When we moved to Los Banos, we were more than surprised to find out that a lot of the basic necessities were much expensive here compared to the prices of commodities in the city. It could be a consequence of high toll fees in SLEX or the increasing cost of gasoline, but more than anything it was an unexpected reality check for us and our monthly budget.
Just when we were living on highly irregular income streams, we now have bigger regular expenses. We had to pay rent and utilities and shoulder all of our food expenses. Apart from these, we had to stash some more cash for school tuition, car maintenance, gasoline and toll fees for whenever we traveled back to Manila, plus save a little more for emergencies.
Thankfully, we were able to adjust to the springiness of our financial condition. We were able to cut down on our medical expenses because the kids have gone beyond the age of sequential vaccines and because we get free pedia check-ups here. We were able to reduce our food spending by refraining from grocery shopping and buying everything fresh from the market. I’ve long known that processed food take up a huge chunk of our less necessary food expenses but never got around to skipping them when food shopping. While we skipped chips and hotdogs, we bought biscuits and cereals and milk in cartons and they all added up to the bill.
Now we cook pancit or mami or pasta for breakfast instead of the no-cook cereals and milk. We let the kids drink fresh carabao’s milk, not formula or reconstituted milk. We give them pan de sal with locally produced cream cheese for merienda instead of biscuits and other packed snacks. And we eat bananas for dessert. We buy and consume only those that are produced or can be bought within the vicinity of where we lived. These are all fresh, far healthier and so much cheaper compared to what we used to buy from the grocery. And we don’t really feel as if we’re skimping on anything just because we’re keeping to a tighter budget.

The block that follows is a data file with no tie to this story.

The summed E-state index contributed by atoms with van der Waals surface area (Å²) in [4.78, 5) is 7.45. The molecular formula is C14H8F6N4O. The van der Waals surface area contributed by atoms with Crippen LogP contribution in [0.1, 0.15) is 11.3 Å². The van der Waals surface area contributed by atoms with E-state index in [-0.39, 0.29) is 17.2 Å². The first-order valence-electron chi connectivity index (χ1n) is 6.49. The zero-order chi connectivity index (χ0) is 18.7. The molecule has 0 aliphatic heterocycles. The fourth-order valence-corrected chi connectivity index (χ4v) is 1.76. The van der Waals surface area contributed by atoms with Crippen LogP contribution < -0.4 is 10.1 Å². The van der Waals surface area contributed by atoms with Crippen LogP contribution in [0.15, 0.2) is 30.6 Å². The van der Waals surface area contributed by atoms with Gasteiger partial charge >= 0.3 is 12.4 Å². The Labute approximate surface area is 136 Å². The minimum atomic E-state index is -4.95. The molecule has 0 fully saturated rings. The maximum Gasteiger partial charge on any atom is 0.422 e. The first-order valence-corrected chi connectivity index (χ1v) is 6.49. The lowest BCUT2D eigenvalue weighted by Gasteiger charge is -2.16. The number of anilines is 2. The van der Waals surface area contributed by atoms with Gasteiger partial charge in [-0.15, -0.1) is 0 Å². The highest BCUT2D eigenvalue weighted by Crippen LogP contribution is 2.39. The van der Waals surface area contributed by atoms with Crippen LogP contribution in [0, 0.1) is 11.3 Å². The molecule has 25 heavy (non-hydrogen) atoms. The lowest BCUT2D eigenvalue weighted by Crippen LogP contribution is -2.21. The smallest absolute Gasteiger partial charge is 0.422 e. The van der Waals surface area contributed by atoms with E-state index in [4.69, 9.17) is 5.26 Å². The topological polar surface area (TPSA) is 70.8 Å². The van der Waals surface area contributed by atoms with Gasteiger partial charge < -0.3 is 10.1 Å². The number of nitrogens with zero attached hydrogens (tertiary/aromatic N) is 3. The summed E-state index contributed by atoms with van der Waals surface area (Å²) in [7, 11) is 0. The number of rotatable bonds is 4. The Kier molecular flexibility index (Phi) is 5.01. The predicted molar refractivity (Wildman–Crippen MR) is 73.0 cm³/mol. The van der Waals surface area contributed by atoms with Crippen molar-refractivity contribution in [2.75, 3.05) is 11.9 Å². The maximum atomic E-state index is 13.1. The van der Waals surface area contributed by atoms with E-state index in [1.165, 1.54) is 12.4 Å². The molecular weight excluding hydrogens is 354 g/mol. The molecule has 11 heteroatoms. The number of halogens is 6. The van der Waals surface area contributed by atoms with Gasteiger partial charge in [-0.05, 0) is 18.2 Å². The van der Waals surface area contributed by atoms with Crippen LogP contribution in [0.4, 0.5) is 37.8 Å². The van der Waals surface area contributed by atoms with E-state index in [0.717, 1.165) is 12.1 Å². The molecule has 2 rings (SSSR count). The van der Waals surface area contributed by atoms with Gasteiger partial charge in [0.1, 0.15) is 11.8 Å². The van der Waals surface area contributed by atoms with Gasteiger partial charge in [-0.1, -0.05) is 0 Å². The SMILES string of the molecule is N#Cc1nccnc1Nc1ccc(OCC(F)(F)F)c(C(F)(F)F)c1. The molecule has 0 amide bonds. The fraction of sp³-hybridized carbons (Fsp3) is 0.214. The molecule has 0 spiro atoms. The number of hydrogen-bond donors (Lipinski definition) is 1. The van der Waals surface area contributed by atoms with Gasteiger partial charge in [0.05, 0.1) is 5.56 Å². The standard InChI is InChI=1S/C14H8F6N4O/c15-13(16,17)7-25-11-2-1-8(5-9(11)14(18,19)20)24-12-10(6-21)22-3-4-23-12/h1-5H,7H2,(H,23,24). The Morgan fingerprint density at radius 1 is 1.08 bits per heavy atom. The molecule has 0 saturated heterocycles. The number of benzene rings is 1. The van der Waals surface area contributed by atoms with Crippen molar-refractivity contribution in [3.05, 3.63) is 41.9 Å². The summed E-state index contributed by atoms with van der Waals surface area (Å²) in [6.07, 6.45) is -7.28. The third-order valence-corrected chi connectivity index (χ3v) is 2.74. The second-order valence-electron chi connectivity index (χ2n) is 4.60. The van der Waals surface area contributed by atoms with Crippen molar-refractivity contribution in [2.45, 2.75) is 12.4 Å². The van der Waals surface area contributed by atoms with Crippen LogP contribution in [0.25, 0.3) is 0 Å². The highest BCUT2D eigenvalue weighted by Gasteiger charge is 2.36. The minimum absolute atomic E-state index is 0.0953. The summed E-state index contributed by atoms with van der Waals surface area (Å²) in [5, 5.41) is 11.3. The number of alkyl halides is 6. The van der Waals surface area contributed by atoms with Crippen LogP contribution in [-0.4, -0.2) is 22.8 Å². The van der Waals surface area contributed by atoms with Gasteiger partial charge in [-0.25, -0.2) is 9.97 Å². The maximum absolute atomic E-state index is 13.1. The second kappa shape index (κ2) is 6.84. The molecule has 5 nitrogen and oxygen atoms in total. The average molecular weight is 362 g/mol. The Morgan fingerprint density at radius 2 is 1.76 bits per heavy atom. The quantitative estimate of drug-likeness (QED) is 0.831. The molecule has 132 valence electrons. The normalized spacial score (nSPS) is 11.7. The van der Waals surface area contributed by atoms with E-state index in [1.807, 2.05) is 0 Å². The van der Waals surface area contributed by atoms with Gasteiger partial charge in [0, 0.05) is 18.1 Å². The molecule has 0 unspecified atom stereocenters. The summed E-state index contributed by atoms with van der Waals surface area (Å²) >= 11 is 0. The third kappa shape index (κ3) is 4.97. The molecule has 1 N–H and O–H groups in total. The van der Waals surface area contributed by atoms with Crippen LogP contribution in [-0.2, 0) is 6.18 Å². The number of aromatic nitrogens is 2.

3. A dream is worth investing in.
Let me go back to Turo and his reunion with agriculture. Putting up a farm had always been part of our long-term plan, but it had always been pushed back because Turo, as any household head, was bent on providing adequately for his family. We moved out of the city because we wanted to go further toward this dream, but we didn’t expect that things will just fall right into place this soon.
It was a huge risk for us, to let Turo leave his job to concentrate on setting up the farm. It meant dropping our main source of income that pays for all our everyday needs. It also meant all cash outflows and no inflows until six months after, when the farm was starting to be productive. It meant draining away savings and incurring debt. The total cost of this investment was way more than we can afford. But we were willing to put in all money we had, and all money we are about to earn, so that this undertaking becomes successful. After all, it’s just money we’re losing, but we’re gaining the satisfaction and fulfillment of realizing our dream. Which do you think is worth more?
At present, the farm is still a work in progress. We started with hydroponic production for lettuce, but now we are gearing up to produce organic vegetables and herbs. We are battling with production problems, weather conditions, marketing, management, the whole gamut of issues that hound any agricultural enterprise. But we are learning incessantly and the farm is not even halfway to its fullest productive potential.
Just recently, the kids went on vacation with my parents for a week and Turo and I worked at the farm the whole time they were gone. It was hard physical work, the kind of work that I never expected I would do but only wrote about in the agricultural publications I used to work on. But sore muscles and all, we walk home at dusk together each day as if every inch of soil we tilled were the greatest achievements we’ve ever had.